New York Governor. His parents owned a store when he grew up in Queens, and he attended St. John's Preparatory School. He played professional baseball in the Pittsburgh Pirates organization, but had to quit after an injury. He completed his bachelor's degree at St. John’s University in 1953 and graduated from St. John's University Law School in 1956. He practiced law in Brooklyn and was an Adjunct Professor at St. John's Law School. Cuomo came to prominence in the late 1960s while representing New York City residents whose neighborhoods were threatened by real estate development, which led to his unsuccessful candidacy for the 1974 Democratic Lieutenant Governor’s nomination. Hugh Carey, who won the 1974 Governor's race, appointed Cuomo as Secretary of State in 1975. He ran unsuccessfully for New York City Mayor in 1977, but won the Lieutenant Governorship in 1978. He won the 1982 Governor’s election, and he served three terms. Cuomo became nationally known as a result of his 1984 Democratic National Convention keynote speech, and was considered a likely candidate for President in 1988 and 1992, though he did not run. He was defeated for reelection in 1994, after which he practiced law and authored several books.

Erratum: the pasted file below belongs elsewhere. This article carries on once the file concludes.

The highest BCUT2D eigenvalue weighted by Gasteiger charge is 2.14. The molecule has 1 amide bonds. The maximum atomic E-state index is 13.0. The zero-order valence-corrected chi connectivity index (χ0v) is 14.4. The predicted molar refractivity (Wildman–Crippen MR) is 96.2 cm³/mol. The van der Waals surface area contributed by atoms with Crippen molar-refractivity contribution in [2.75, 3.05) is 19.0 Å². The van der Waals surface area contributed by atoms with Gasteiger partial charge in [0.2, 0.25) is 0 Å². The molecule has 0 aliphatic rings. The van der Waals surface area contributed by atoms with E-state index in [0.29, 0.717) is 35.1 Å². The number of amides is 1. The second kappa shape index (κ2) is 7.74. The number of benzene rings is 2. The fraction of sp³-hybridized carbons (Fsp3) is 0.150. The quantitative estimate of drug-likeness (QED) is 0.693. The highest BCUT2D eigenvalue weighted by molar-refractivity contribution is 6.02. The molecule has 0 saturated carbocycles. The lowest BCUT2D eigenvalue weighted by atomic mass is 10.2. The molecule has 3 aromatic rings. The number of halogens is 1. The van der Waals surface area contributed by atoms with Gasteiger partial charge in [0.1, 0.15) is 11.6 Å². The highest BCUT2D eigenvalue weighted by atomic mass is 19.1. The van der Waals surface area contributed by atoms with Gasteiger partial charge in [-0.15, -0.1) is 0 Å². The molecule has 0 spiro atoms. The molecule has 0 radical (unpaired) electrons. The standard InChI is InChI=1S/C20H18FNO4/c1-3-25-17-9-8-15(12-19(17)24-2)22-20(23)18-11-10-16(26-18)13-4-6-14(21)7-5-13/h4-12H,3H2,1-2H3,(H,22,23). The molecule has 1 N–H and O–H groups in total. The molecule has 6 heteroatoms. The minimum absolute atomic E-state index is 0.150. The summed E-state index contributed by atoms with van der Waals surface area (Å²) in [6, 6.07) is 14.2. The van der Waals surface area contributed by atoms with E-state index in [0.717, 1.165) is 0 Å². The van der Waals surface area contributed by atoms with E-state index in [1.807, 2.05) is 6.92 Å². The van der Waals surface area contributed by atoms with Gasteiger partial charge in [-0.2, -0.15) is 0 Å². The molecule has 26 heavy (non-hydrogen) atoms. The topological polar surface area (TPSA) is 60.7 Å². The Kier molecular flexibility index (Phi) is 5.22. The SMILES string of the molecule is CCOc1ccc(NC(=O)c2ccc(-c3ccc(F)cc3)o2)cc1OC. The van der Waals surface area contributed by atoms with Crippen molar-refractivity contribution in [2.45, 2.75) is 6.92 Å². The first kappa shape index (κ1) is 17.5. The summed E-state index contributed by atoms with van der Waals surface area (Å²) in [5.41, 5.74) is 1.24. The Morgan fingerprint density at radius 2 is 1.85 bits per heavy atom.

Bio by: Bill McKern